In his current campaign, Trump has embraced increasingly authoritarian views, expressing intentions to strengthen bans on citizens from select Muslim-majority nations and proposing expanded 'ideological screening' for immigrants to the U.S. He notably stated a willingness to act as a 'dictator' on 'day one' to fortify border control and expand drilling.

Supporters at the Waterloo event stood by Trump's border policies, acknowledging their effectiveness while acknowledging that he may not always articulate his views in the best manner.

Expressing their views on immigration, 63-year-old Marylee Geist commented that while birthplace shouldn't determine opportunity, the entry to the country should follow legal channels. Her husband, John Geist, 68, emphasized the importance of maintaining a controlled level of immigration due to concerns about national security and the regulation of undocumented immigrants.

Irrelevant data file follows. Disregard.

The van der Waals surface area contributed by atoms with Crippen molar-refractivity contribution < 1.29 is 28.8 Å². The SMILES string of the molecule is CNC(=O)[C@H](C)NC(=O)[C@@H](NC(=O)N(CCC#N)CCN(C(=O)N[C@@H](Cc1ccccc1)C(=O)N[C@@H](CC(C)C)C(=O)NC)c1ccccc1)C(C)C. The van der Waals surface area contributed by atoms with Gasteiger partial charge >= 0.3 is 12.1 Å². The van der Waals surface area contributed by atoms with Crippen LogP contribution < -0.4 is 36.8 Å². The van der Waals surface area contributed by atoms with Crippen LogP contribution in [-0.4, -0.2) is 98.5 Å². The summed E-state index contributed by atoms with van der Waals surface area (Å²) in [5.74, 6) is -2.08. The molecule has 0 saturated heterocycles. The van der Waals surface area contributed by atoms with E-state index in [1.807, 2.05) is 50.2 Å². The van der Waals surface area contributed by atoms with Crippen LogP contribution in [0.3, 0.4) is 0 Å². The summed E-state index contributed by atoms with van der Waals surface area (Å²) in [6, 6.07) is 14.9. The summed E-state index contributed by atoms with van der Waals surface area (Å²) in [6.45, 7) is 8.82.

Others, like Alex Litterer and her father Tom from Charles City, acknowledged concerns about the influx of migrants at the southern border, citing limited resources. However, 22-year-old Alex disagreed with Trump's comments, highlighting the positive contributions of legally arriving immigrants and their diverse perspectives.

Polls reflect that the majority of Americans believe in the strength brought by the nation's diverse population, with two-thirds viewing it as a contributor to national strength.

Despite this, Trump's rhetoric on 'blood' purity might resonate with some voters. Approximately a third of Americans express concerns that increased immigration is diminishing the influence of U.S.-born citizens economically, politically, and culturally, according to a late 2021 poll conducted by The Associated Press-NORC Center for Public Affairs Research.

Jackie Malecek, 50, from Waterloo, appreciates Trump's outspoken nature and 'loose cannon' persona, which she believes sets him apart. However, Malecek found Trump's remark about immigrants 'poisoning the blood' to be excessive.

Expressing concern over the current situation at the border, Malecek stated, 'There's an overwhelming number of people entering daily, a situation I witness regularly.' While she supports legal immigration and aiding refugees, she remains apprehensive about unvetted migrants arriving at the border.